Salad Recipes for Diabetics

Diabetic Recipes: Salads

Salads have come a long way from their reputation as the traditional "diet food." Depending on their ingredients, salads are considered a healthy and satisfying main entrée, especially for a diabetic. Building a meal around vegetables and protein can help people with diabetes control their blood sugars.

Keeping Salads Healthy

However you use salads, as an appetizer, main course, or snack, remember to keep portion size in mind, especially if the salad contains pasta or other starches. Use dressings wisely. Regular fat dressings can contain up to 17 grams of fat per tablespoon, whereas low-fat or fat free dressings may contain more sugar and sodium (the flavor has to come from something!). Read the label and ingredient list to make sure you're choosing a low carbohydrate, low fat dressing. Or, make your own dressing, as described in the "Chicken, Spinach, and Fruit Salad" recipe below.

Enhance your salads by adding a serving of nuts (6 almonds, cashews, or mixed nuts, or 10 peanuts), which counts as a fat exchange or 3 ounces of tuna or cubed chicken or turkey for more protein, which counts as 3 very lean meat exchanges.

Three Salad Recipes for Diabetics

Chicken, Spinach, and Fruit Salad


  • 6 ounces fresh spinach
  • 2 oranges, peeled and cut into chunks
  • 2 cups chicken, cooked and cubed
  • 2 cups fresh strawberries


  • 3 tablespoon orange juice
  • 2 tablespoon red wine vinegar
  • 1 1/2 tablespoon canola oil
  • 1/3 teaspoon poppy seeds
  • 1/4 teaspoon dry mustard


  1. Mix all dressing ingredients in a bowl and refrigerate.
  2. To make salad, wash spinach and tear into bite size pieces. Place in large salad bowl. Add chicken, strawberries, and oranges.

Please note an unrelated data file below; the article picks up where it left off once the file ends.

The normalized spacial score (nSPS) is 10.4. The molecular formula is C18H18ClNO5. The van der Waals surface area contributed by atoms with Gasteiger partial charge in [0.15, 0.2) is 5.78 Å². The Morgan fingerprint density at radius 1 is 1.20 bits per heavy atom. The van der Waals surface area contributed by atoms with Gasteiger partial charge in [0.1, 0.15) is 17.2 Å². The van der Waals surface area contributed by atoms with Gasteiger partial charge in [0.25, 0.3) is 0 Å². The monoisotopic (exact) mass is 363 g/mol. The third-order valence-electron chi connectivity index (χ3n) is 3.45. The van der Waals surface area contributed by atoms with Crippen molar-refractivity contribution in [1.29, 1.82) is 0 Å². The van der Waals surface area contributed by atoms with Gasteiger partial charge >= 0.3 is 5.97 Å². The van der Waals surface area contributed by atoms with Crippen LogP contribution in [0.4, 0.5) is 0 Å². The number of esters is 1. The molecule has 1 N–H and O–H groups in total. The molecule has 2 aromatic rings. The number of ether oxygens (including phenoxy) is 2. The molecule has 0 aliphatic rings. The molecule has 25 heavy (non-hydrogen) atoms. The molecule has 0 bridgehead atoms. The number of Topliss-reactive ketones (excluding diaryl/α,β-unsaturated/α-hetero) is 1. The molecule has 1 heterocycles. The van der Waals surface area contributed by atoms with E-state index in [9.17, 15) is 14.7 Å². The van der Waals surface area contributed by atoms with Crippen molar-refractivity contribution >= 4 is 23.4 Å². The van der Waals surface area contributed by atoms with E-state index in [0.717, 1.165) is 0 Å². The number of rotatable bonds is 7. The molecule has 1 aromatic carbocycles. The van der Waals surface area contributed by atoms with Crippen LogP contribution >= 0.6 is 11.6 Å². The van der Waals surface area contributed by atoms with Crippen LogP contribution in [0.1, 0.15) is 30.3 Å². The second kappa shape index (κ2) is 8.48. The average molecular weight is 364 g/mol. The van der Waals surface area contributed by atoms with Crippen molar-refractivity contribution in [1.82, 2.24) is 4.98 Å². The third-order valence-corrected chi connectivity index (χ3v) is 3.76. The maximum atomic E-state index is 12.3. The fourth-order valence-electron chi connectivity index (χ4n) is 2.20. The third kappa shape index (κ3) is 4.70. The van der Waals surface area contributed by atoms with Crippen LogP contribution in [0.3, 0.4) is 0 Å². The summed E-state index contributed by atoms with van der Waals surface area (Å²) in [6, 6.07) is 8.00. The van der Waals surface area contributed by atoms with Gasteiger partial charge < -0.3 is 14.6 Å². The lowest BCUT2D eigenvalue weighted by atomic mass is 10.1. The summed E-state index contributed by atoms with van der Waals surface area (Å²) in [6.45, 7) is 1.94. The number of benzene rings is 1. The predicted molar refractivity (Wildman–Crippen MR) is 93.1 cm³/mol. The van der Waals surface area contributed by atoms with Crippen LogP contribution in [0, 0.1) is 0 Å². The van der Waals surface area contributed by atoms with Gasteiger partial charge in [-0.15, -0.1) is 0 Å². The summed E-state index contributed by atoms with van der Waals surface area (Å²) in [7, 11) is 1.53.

3. Drizzle with dressing and serve.

Serving and Nutrition Information

Makes 7 servings. Per 2 cup serving: Calories 135, Sodium 46 mg, Cholesterol 31 mg, Fat 4 g, Carbohydrates 10 g

Diabetic Exchanges: 1 Fruit, 1 1/2 Lean Meat

Adapted From: "Cooking Healthy and Fast"

Cucumber and Yogurt Salad


  • 3 cucumbers, medium sized 1 cup yogurt, plain, low-fat
  • 1 tablespoon fresh lemon juice
  • 1 teaspoon ground cumin
  • 1 teaspoon dried mint leaves


  1. Peel cucumbers and cut in half. Discard the seeds and slice cucumbers thin.
  2. In a bowl, mix remaining ingredients together. Add cucumbers and stir.

Serving and Nutrition Information

Makes 4 servings. Per serving: Calories 37, Protein 3 g, Sodium 46 mg, Carbohydrates 1 g

Diabetic Exchanges: 1 Vegetable

Source: "The Diabetic Newsletter"

Pasta Salad


  • 3 cups cooked pasta (such as tricolor spiral pasta, 1 1/2 cups dry)1 large ripe tomato, cored, seeded, and chopped
  • 1 medium green bell pepper, cored, seeded, and chopped
  • 1 cup shredded reduced fat cheddar cheese
  • 1/2 cup black olives, drained and sliced
  • 1/2 cup fat-free Italian or parmesan-pepper dressing


In a large salad bowl, toss together all of the ingredients. Chill one hour to overnight to blend the flavors.

Serving and Nutrition Information

Makes 6 servings. Per 1 cup serving: Calories 165, Protein 9 g, Sodium 355 mg, Cholesterol 10 mg, Fat 4 g, Carbohydrates 22 g

Diabetic Exchanges: 1 1/2 Starch, 1 Vegetable, 1/2 Fat

Adapted From: "The New Family Cookbook for People with Diabetes"

Make Salads a Mainstay

As long as you are cautious with the starch, salads are a crucial element of a diabetic diet. Try a variety of salad ingredients and topics to add interest to your menu.

Salad Recipes for Diabetics